Once you start growing mint, it's difficult to stop.
It's the most invasive plant - it sends out runners from its roots and so can take over the whole garden if you let it.
I find the best way of growing mint is to sink the plant in a large flower pot within the herb section of my garden and then every so often - during the summer about once a month - lift the pot so as to detach the root from the surrounding soil.
That way, the runners never really have chance to grow outside the pot.
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Another idea is to surround the planting hole with plastic or metal sheets so that it is truly confined to one area.
I saw a photo the other day of mint planted in a washing machine drum - what a great idea!
Mint is an essential in your herb garden though - it's the taste of summer - mint on your potatoes and peas, chopped into yoghurt as a salad dressing, garnish for cool drinks and of course, in sauce or jelly to accompany lamb.
There are over 600 varieties. The most popular for kitchen use is spearmint and peppermint is the medicinal herb.
You will find dozens of different varieties on sale in most nurseries. But ‘spicata’ is spearmint and ‘piperita’ is peppermint.
‘pulegium’ is pennyroyal and should be avoided by pregnant women. Avoid essential oils and medicinal quantities of mint until baby is safely born. Smelling the oil is OK - it can help relieve the nausea associated with morning sickness.
Culinary quantities of mint are safe and will not harm a viable foetus.
Growing Mint Outdoors
Beg a runner from a friend or buy a small plant in the spring, once the risk of frost has passed.
Avoid a very heavy soil - make sure that the soil is well dug and if it is heavy, then mix in some bark chippings or pea gravel.
If you follow my advice of planting in a pot though - just use some good quality potting compost - don't let it dry out too much and feed once or twice a year after the first season - unless you divide the mint and then repot in fresh compost.
It will grow virtually anywhere, but if it's in too much shade, it gets 'leggy' - a lot of space between leaves.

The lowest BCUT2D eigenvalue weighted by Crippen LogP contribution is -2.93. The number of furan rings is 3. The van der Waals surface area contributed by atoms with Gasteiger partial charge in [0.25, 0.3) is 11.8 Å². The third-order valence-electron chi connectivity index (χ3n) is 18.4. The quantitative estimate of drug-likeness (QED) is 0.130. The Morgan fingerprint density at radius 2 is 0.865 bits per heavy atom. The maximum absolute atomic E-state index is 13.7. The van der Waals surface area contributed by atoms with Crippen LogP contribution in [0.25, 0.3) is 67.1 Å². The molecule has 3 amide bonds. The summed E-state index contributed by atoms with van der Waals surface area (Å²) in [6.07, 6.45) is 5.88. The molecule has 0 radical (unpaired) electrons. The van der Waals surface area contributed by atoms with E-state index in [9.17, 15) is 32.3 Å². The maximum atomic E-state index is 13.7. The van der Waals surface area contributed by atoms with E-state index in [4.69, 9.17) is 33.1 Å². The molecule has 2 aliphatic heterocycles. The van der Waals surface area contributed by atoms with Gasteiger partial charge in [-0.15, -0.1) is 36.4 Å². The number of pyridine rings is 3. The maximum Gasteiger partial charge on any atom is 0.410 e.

That doesn't affect the taste of it, as it's the leaves you'll be using anyway - just the appearance. In fact, the essential oils will be less damaged for having less direct sunlight on them.
Pot up a plant in the spring - use a 4 inch (10cm) pot of good compost.
Don't cut at this one too much, just allow it to make good growth and keep it trimmed to about 6 inches (15 cm)
This way, you will have lots of stems for winter use - the cutting back will make other stems shoot up and stop the flowers growing.
The growth of the flowers signals the end of the season for the mint plant - so this one should keep going until it's allowed to flower.
Bring this plant indoors in the late summer for the winter.
The following spring, after the risk of frost has passed, put it out in the garden.
It may or may not survive this intensive growing - mint is supposed to die down in the winter to replenish its root system - however, if you replant this one in the garden and let it have a season doing what comes naturally :-) it will probably be OK.
Take another few runners in the early spring to plant up as before for use the next winter and you'll have a constant supply of mint.
Hmm... well, given what I've said about mint and its invasive qualities, you might not think yourself so lucky if you come to a house with an established growing mint patch...
In my current house, I am invaded by mint from next door's garden - no matter how I try to control, it creeps under the stones and patio into my garden - springing up everywhere. You can see what I mean in the photo above.
I don't mind too much - just pull up the bits where I don't want them!
Your mint might be suffering from rust spot if it's been neglected - that's an orangey fungal growth on the stems and leaves.
You will need to cut these stems away as they will infect others.
If this is done in early summer, and the plant is kept well watered and weeded, there's no reason why it shouldn't sprout again and make enough leaves for cutting by late summer.
Rust is only supposed to affect the stems and leaves and there is no evidence that the underground roots are affected.
Some gardeners will burn straw on the dead stems in the winter as this is supposed to kill off any spores - it certainly won't hurt the mint, but if it's growing near other herbs, it might not be a good idea!
If you've got a rampant bed of growing mint, then you need to decide where you want it to grow and how much of it you want - then, you and the mint will reach a compromise ;-) By that I mean, that you will do your level best to 'contain' the mint where you want it and it will do its level best to break free from that confinement!
Dig the weeds out thoroughly and if the plants are totally out of control, dig up as much as you can.
Discard the black/brown bits and just keep the very best pieces to replant in containers or lined planting holes.
Keep well watered and weeded, and you will be rewarded with a lucious bed of prime quality culinary mint.
When mint flowers, it's an exceptionally good bee plant - they love the pollen.
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Mint Issue of The Herb Magazine or another page?The Herb Guide › Growing Herbs › Growing Mint